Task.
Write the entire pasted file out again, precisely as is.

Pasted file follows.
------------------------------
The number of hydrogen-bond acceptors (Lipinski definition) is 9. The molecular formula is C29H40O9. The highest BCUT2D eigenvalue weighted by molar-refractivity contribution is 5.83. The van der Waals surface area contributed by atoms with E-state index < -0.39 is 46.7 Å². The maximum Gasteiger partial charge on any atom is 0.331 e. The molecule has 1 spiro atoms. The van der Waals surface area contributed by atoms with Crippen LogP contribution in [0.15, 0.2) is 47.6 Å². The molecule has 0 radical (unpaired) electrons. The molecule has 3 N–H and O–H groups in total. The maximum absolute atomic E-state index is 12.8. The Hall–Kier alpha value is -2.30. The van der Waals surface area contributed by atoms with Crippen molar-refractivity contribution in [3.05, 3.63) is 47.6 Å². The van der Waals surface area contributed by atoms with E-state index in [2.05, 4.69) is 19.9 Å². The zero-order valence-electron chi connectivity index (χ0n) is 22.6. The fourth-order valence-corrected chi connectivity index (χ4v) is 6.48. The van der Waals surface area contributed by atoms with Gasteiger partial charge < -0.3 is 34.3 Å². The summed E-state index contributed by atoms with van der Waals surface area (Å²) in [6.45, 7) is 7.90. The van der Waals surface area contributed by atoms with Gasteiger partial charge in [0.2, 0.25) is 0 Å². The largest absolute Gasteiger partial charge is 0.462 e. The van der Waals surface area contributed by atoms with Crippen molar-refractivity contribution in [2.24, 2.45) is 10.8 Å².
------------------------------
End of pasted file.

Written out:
The number of hydrogen-bond acceptors (Lipinski definition) is 9. The molecular formula is C29H40O9. The highest BCUT2D eigenvalue weighted by molar-refractivity contribution is 5.83. The van der Waals surface area contributed by atoms with E-state index < -0.39 is 46.7 Å². The maximum Gasteiger partial charge on any atom is 0.331 e. The molecule has 1 spiro atoms. The van der Waals surface area contributed by atoms with Crippen LogP contribution in [0.15, 0.2) is 47.6 Å². The molecule has 0 radical (unpaired) electrons. The molecule has 3 N–H and O–H groups in total. The maximum absolute atomic E-state index is 12.8. The Hall–Kier alpha value is -2.30. The van der Waals surface area contributed by atoms with Crippen molar-refractivity contribution in [3.05, 3.63) is 47.6 Å². The van der Waals surface area contributed by atoms with E-state index in [2.05, 4.69) is 19.9 Å². The zero-order valence-electron chi connectivity index (χ0n) is 22.6. The fourth-order valence-corrected chi connectivity index (χ4v) is 6.48. The van der Waals surface area contributed by atoms with Gasteiger partial charge < -0.3 is 34.3 Å². The summed E-state index contributed by atoms with van der Waals surface area (Å²) in [6.45, 7) is 7.90. The van der Waals surface area contributed by atoms with Gasteiger partial charge in [0.2, 0.25) is 0 Å². The largest absolute Gasteiger partial charge is 0.462 e. The van der Waals surface area contributed by atoms with Crippen molar-refractivity contribution in [2.24, 2.45) is 10.8 Å².